Publications ArchivePublication Tag: Gender-based violence
U.S. Asylum Deterrence Policies Increase Risk of Gender-Based Violence
A new report by Oxfam America and the Tahirih Justice Center documents how common it is for migrants seeking asylum to experience gender-based violence in Mexico while waiting to access the asylum process in the U.S. In Surviving Deterrence: How U.S. Asylum Deterrence Policies Normalize Gender-Based Violence, Oxfam America and Tahirih explain how U.S. asylum deterrence policies, such as border closures and expulsions, exacerbate conditions that cause gender-based violence to proliferate at the southern border. The report further asserts that survivors who do manage to apply for asylum face an inequitable and re-traumatizing process on a systemic level.
Tahirih Comments on ICE Tip Form
Tahirih and the Immigrant Center for Women and Children filed comments with Immigration and Customs Enforcement concerning its proposal to continue using an anonymous “tip” form for suspected immigration violations. The comment notes that use of the form will, in many cases, both harm survivors of domestic violence and violate the confidentiality provisions of the Violence Against Women Act.
Tahirih Denounces New Opinion on Matter of A-R-C-G-
Today, the U.S. Court of Appeals for the Fifth Circuit issued a new opinion that will prevent many immigrant survivors of horrific abuse from receiving protection in the United States. In a case called Matter of A-R-C-G, the Board of Immigration Appeals held that survivors of domestic violence could receive asylum as members of a particular social group protected by U.S. law. In 2018, Matter of A-R-C-G was pushed aside by a decision of then-Attorney General Jeff Sessions, claiming that domestic violence survivors are generally not entitled to asylum. Earlier this year, Matter of A-R-C-G- was reinstated by the Biden administration but the Fifth Circuit has now overruled that decision.
NEW REPORT REVEALS NEED FOR NAMING ‘GENDER’ AS SIXTH GROUND FOR ASYLUM
A new report by the Tahirih Justice Center highlights the urgent need for ‘gender’ to be recognized as the sixth protected ground for asylum. In Ensuring Equal and Enduring Access to Asylum: Why ‘Gender’ Must be a Protected Ground, Tahirih asserts that current U.S. asylum laws, as applied, fail to adequately and consistently protect survivors fleeing gender-based violence, leaving them vulnerable to further abuse and trauma. The inclusion of gender as a sixth ground is one of several critical steps needed to transform our immigration system into one that fully understands and meets the needs of survivors.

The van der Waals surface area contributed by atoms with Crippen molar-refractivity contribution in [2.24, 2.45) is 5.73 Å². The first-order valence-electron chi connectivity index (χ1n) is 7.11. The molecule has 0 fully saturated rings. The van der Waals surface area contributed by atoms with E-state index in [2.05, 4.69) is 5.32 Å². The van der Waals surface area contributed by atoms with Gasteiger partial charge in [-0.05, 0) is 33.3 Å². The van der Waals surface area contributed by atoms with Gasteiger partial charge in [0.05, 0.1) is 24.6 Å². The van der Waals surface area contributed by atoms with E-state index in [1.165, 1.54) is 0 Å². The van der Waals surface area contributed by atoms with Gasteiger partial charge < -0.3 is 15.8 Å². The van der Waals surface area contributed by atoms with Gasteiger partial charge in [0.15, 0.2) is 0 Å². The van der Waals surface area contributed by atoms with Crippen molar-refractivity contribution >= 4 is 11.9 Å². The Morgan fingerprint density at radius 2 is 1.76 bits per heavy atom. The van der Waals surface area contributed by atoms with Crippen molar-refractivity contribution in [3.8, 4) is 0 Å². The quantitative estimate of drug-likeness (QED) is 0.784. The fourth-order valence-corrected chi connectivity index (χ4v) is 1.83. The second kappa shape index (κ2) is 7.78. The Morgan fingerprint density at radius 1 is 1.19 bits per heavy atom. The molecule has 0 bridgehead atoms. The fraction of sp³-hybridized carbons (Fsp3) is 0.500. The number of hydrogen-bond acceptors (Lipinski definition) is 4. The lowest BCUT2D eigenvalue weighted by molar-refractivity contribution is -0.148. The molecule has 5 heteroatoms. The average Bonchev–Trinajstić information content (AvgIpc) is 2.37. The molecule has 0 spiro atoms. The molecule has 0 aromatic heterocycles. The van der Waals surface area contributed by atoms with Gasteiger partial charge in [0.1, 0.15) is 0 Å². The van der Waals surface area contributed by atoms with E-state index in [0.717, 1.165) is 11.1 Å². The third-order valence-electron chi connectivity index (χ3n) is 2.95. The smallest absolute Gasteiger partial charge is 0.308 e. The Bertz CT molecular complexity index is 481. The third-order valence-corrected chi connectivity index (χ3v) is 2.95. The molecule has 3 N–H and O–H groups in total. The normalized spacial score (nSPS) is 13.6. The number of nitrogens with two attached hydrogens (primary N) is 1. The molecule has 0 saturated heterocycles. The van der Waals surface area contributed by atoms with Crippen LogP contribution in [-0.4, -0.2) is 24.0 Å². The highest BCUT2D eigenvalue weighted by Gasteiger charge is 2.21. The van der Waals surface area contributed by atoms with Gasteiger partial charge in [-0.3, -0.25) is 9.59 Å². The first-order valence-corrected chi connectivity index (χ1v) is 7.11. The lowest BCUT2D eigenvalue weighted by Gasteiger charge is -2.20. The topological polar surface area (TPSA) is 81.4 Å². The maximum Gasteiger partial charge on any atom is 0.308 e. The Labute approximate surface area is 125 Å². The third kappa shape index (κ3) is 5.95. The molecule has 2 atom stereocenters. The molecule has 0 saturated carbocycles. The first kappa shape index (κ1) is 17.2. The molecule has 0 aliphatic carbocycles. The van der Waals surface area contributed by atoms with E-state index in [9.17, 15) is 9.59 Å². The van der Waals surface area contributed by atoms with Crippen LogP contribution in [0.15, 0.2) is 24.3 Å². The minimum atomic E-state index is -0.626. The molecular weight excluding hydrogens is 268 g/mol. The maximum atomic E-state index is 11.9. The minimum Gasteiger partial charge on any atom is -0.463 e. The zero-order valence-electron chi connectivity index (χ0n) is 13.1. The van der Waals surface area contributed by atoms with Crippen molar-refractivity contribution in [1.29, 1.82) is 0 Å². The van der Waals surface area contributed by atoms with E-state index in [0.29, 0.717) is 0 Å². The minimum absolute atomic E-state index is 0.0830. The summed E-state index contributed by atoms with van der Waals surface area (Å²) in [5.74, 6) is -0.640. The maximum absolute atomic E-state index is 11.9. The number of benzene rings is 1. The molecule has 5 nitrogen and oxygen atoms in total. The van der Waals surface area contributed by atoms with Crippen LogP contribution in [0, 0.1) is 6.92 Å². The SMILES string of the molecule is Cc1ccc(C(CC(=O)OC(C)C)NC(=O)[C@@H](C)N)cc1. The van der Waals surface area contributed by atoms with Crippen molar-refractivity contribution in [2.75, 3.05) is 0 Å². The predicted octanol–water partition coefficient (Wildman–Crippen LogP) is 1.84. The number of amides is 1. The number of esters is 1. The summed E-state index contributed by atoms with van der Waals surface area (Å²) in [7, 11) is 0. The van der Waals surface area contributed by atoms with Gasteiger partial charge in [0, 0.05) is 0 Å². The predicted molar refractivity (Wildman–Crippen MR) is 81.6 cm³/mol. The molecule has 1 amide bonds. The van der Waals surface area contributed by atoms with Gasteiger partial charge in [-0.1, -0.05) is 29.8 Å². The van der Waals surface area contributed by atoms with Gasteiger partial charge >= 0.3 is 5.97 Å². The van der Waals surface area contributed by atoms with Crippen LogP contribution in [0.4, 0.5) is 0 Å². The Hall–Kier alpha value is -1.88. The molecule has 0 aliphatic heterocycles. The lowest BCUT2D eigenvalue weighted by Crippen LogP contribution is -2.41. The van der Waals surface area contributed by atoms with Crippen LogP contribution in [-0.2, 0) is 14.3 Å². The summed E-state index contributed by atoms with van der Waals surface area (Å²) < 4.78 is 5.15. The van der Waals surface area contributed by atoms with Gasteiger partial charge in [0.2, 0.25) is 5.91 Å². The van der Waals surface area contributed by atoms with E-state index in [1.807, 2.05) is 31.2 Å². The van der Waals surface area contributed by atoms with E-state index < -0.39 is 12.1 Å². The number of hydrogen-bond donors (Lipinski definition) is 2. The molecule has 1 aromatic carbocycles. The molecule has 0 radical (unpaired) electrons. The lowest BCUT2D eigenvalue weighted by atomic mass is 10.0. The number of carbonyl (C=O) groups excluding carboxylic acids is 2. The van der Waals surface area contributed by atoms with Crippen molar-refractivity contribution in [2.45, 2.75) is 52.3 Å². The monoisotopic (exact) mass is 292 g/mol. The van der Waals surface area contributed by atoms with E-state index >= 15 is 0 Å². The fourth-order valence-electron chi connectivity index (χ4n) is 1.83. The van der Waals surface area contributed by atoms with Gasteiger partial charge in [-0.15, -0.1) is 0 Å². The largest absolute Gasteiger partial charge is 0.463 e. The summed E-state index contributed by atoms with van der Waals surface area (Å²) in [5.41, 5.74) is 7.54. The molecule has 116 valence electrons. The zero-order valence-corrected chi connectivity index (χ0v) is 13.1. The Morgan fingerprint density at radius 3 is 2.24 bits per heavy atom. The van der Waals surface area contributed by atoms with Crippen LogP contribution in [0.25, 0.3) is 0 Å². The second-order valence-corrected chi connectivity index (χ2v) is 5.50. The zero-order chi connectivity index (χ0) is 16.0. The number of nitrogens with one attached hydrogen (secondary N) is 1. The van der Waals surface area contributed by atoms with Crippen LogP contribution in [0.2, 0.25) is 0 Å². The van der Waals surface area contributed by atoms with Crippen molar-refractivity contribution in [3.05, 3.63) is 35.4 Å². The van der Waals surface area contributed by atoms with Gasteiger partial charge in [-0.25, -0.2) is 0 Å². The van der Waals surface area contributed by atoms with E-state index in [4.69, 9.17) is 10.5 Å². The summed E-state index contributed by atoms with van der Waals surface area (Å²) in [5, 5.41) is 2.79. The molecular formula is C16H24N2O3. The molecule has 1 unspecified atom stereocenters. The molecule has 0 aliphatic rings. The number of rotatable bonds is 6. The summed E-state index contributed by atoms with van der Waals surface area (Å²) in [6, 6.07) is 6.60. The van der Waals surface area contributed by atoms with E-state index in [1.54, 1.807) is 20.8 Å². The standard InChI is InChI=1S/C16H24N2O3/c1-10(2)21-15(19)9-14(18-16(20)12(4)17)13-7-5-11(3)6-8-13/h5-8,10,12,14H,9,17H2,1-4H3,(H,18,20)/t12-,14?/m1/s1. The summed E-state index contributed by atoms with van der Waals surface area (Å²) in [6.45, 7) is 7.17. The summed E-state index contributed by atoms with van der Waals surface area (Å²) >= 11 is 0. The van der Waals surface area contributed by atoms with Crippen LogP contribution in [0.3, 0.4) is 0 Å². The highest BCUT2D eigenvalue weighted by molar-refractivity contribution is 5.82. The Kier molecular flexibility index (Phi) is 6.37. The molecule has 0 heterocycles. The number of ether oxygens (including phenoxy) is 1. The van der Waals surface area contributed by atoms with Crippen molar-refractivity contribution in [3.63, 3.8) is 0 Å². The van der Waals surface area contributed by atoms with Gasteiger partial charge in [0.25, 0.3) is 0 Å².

Ensuring Equal and Enduring Access to Asylum: Why ‘Gender’ Must be a Protected Ground
To ensure equal and enduring access to asylum for survivors of gender-based violence, the U.S. must join other countries in adding a gender as an independent basis for asylum.
Tahirih’s latest report, “Ensuring Equal and Enduring Access to Asylum,” lays out six arguments for why gender must be a protected ground.
Tahirih Condemns New Proposed Regulations That Aim to End Asylum
Today, the administration proposed regulations that aim to overturn U.S. asylum law, making it effectively impossible for people fleeing persecution to obtain protection in the United States. If implemented, the rule would eliminate gender-based asylum—shutting the door to anyone fleeing life-threatening persecution due to their gender, while undoing decades of legal precedent. Women fleeing rape and severe domestic violence, LGBTQ+ individuals facing deadly attacks, and those escaping other fatal gender-based harms will no longer be allowed to seek safety within our borders if the regulations take effect.
Tahirih Explains Gender-Based Asylum
On June 10, 2020, the administration proposed new regulations that aim to end asylum. Within the regulations is an attempt to end gender-based asylum, which endangers the survivors we work with, and so many others who need legal protection in the U.S. In this explainer, we review the development of gender-based asylum and the uphill battle to secure protections for individuals fleeing gender-based harms.